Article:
YouTube Gaming has officially powered up.
Gaming.youtube.com launched at 6pm today as the video giant looks to take on a growing number of rivals.
Amazon-owned Twitch has dominated the live-streaming arena when it comes to gaming content, putting the pixellated ball in YouTube’s court.
Gaming has become an increasingly key part of YouTube’s online presence, from let’s plays and walkthroughs to music videos and a whole lot of Minecraft. Indeed, Felix Kjellberg’s PewDiePie channel and Minecraft channel The Diamond Minecart are two of the most popular channels on the site.
Now, YouTube has responded to its rival by aggregating all of this content in one dedicated site just for gamers.
The newly designed platform places a central emphasis on live videos on the homepage, with two bars either side of the screen allowing users to navigate either by game or channel (including both game publishers and YouTube creators).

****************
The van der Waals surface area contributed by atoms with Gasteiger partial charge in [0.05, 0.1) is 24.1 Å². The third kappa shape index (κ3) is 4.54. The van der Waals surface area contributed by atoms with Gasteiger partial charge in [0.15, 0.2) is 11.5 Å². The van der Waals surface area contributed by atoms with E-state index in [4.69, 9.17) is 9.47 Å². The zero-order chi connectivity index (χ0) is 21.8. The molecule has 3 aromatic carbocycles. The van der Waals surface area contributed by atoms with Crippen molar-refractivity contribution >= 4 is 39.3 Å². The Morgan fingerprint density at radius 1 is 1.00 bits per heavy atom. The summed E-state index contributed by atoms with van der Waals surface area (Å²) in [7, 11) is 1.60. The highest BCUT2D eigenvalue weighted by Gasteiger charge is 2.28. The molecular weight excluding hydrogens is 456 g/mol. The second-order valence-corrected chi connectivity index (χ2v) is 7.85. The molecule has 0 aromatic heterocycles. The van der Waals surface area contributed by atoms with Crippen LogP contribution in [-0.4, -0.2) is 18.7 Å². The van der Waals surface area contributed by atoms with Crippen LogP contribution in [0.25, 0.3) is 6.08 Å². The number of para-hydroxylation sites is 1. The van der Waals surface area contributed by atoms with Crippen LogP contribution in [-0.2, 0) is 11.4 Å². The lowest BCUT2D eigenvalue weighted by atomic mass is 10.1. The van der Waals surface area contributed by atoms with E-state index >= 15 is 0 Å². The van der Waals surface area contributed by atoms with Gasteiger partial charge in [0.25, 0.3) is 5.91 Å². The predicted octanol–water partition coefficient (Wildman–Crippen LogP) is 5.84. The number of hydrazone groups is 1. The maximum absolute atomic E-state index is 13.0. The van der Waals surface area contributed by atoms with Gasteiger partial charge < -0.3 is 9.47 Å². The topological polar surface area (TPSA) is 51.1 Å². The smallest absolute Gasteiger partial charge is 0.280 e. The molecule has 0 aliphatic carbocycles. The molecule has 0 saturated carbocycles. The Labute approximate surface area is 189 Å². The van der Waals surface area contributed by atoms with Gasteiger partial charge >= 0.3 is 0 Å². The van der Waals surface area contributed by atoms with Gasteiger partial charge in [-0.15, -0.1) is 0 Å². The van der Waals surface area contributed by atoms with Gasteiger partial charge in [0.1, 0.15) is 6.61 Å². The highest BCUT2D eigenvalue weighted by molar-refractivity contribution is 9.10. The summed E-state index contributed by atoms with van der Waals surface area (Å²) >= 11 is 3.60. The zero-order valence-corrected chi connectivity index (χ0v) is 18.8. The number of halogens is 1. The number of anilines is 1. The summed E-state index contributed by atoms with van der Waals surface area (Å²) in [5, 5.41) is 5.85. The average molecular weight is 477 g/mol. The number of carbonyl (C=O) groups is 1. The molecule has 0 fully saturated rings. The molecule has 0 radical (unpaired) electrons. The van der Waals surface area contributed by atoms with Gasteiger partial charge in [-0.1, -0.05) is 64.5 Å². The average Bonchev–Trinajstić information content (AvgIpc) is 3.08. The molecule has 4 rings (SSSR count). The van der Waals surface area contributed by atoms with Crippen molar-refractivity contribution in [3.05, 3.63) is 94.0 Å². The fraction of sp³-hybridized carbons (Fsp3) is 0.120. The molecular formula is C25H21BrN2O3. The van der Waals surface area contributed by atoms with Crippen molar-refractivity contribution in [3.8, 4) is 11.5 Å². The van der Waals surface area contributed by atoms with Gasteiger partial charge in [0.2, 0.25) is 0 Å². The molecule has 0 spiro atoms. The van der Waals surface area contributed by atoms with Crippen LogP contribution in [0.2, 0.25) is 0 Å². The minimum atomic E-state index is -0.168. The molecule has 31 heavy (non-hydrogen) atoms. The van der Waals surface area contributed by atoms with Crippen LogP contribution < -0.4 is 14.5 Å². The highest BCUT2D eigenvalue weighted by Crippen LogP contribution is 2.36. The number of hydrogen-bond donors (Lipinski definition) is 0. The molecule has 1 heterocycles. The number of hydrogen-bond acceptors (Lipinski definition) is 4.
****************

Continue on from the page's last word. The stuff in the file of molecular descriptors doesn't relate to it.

Users are able to add a game to their collection to keep up to date with the latest videos. Searches are also limited to gaming content, allowing fans to locate relevant videos without YouTube’s gargantuan library getting in the way.
The site arrives after a wave of updates for YouTube’s back-end, including 60fps streams, DVR (allowing users to rewind live feeds via a buffer), and automatically converting gamers’ streams into a YouTube video. Creators no longer need to schedule a live event ahead of time, with subscribers notified of new live streams. All streams will also be able to be shared via a single link.
“We wanted to create a one-stop shop for all gaming content,” YouTube’s head of gaming, Ryan Wyatt, told the BBC.
“At the moment there is a fragmented experience. People go to different places for live content, and YouTube for video on demand. We have amazing gamers that don’t live stream yet. Now they have that opportunity.”
One major difference between YouTube and Twitch is the site’s already established copyright detection system. Content ID will terminator broadcasts if “third-party content” such as music is detected, Wyatt tells the BBC. Of course, that third-party content includes video game footage, although most developers embrace the PR opportunity that goes with having their game streamed live to users around the world.
Wyatt is keen to emphasise that YouTube “doesn’t change”, though, with casual viewers still able to tune into gaming videos on the traditional site.